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Popliteal cyst
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Popliteal cyst

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A synovial fluid-filled swelling in the popliteal fossa behind the knee joint. Also known as Baker cyst.

In adults it is usually related to synovial fluid buildup due to disorder or injury, such as inflammatory arthritis, osteoarthritis, or meniscus cartilage tear. May present with or without pain and discomfort, a feeling of tightness or stiffness, and swelling or mass, especially when standing or during hyperflexion of the knee. Uncommonly, dissection, rupture, and compression can occur with complications such as entrapped nerves, compartment syndrome, and ischemia requiring immediate care.

A primary popliteal cyst in a child may originate around the knee joint and adjacent bursa, is usually asymptomatic, and resolves on its own. A secondary popliteal cyst in a child is related to underlying knee joint pathology such as juvenile idiopathic arthritis or Lyme disease.

Management focuses on the underlying joint pathology and can include arthrocentesis, glucocorticoid injection, and inflammation control. For severe cases, procedures to aspirate the excess fluid and surgical excision may be employed.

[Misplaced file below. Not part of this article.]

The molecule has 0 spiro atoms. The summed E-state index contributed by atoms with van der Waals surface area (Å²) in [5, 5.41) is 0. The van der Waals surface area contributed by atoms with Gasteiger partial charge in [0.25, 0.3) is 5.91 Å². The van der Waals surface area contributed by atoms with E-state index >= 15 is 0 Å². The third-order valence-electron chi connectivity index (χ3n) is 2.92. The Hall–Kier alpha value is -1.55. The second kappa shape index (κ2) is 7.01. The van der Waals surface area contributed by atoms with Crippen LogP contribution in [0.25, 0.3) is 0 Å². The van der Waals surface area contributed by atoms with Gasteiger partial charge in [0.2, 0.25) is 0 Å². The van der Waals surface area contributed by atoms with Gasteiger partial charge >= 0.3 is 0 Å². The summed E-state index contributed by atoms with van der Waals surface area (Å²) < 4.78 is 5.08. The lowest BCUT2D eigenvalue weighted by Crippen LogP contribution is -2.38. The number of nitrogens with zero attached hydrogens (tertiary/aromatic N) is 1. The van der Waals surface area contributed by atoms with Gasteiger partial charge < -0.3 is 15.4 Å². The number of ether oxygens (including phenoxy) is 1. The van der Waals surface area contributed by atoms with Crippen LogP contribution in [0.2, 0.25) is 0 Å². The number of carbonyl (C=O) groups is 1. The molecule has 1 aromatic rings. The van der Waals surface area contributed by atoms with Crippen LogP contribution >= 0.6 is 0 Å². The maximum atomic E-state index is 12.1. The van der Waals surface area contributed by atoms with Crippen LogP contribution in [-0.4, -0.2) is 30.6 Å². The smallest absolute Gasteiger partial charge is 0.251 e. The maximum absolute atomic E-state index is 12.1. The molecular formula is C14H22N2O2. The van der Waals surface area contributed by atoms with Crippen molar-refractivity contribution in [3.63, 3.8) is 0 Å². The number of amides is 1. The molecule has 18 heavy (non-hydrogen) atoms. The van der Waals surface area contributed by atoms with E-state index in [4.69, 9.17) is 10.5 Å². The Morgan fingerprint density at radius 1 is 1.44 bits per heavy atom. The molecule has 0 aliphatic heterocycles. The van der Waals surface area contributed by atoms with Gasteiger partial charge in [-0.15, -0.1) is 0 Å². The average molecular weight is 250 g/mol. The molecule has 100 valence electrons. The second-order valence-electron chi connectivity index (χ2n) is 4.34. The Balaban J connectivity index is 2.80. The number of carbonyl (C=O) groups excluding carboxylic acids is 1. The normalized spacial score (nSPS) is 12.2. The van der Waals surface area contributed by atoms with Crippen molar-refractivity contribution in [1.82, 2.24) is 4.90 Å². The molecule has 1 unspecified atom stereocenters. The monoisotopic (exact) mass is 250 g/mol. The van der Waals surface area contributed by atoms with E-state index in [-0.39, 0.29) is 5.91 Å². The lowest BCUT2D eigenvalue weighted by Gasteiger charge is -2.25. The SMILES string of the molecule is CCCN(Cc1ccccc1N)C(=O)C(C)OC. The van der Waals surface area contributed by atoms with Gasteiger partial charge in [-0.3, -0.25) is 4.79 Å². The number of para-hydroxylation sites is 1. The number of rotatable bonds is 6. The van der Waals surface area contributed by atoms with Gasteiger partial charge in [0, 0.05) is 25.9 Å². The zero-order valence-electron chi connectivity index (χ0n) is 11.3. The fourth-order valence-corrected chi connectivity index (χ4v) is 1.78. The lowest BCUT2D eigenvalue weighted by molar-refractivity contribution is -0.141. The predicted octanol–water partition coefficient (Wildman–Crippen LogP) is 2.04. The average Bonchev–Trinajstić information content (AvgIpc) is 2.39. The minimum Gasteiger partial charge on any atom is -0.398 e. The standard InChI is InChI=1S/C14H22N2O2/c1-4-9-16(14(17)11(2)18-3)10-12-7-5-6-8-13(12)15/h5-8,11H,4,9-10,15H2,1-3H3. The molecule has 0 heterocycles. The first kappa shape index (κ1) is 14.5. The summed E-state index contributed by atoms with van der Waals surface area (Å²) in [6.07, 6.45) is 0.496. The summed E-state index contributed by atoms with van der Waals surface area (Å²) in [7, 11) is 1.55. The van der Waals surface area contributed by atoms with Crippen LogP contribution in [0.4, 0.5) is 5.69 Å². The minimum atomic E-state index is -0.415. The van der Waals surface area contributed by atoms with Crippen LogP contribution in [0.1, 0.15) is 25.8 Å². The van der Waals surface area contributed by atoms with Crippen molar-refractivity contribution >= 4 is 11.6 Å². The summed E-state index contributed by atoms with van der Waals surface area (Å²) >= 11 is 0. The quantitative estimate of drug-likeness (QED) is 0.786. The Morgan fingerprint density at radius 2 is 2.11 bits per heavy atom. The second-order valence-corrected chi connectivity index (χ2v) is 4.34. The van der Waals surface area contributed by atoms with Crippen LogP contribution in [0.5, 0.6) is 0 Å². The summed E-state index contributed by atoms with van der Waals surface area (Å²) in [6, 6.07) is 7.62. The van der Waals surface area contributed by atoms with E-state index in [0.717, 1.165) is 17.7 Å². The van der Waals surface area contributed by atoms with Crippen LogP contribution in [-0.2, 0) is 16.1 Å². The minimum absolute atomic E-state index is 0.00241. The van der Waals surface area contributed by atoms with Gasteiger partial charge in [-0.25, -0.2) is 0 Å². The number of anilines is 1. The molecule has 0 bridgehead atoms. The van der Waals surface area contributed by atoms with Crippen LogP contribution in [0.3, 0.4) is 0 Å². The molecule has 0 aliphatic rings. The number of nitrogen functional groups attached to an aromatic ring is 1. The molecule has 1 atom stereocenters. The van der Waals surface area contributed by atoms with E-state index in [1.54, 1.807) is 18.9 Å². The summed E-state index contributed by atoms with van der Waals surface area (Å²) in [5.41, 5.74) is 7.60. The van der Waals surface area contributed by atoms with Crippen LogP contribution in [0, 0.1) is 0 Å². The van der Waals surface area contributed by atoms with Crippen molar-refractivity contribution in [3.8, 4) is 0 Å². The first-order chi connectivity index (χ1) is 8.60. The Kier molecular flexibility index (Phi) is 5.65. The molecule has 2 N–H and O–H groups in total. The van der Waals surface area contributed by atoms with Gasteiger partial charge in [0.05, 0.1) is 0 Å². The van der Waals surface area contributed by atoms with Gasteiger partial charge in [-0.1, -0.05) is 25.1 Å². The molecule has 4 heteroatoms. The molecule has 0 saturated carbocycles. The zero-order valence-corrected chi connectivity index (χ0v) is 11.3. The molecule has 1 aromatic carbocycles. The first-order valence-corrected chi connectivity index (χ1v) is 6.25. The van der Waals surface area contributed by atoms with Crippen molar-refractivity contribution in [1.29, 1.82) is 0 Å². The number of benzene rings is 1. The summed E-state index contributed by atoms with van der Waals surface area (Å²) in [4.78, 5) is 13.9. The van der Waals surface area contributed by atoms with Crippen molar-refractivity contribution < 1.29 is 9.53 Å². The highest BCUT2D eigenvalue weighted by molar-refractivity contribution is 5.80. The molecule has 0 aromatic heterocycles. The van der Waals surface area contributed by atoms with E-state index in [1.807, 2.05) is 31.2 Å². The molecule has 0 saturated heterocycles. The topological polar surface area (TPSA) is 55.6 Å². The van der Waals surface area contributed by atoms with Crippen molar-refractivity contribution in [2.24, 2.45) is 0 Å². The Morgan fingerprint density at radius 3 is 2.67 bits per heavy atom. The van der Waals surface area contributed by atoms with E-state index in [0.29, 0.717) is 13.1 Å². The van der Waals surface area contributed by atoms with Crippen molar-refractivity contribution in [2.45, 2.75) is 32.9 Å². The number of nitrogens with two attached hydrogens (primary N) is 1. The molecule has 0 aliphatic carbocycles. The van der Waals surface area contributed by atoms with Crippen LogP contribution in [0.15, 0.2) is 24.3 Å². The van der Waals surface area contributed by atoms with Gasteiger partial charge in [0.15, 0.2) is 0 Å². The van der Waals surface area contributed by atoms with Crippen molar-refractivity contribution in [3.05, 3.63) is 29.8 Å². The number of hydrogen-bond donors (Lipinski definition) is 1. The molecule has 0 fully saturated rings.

M71.20 – Synovial cyst of popliteal space [Baker], unspecified knee

82675004 – Synovial cyst of popliteal space

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Last Updated: 02/12/2016
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Popliteal cyst
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Popliteal cyst : Cyst, Knee pain, Knee effusion
Imaging Studies image of Popliteal cyst
Axial intermediate fat saturated MRI sequence demonstrates a popliteal cyst (Baker's cyst), with fluid tracking between the medial head of the gastrocnemius and semimembranosus tendons.
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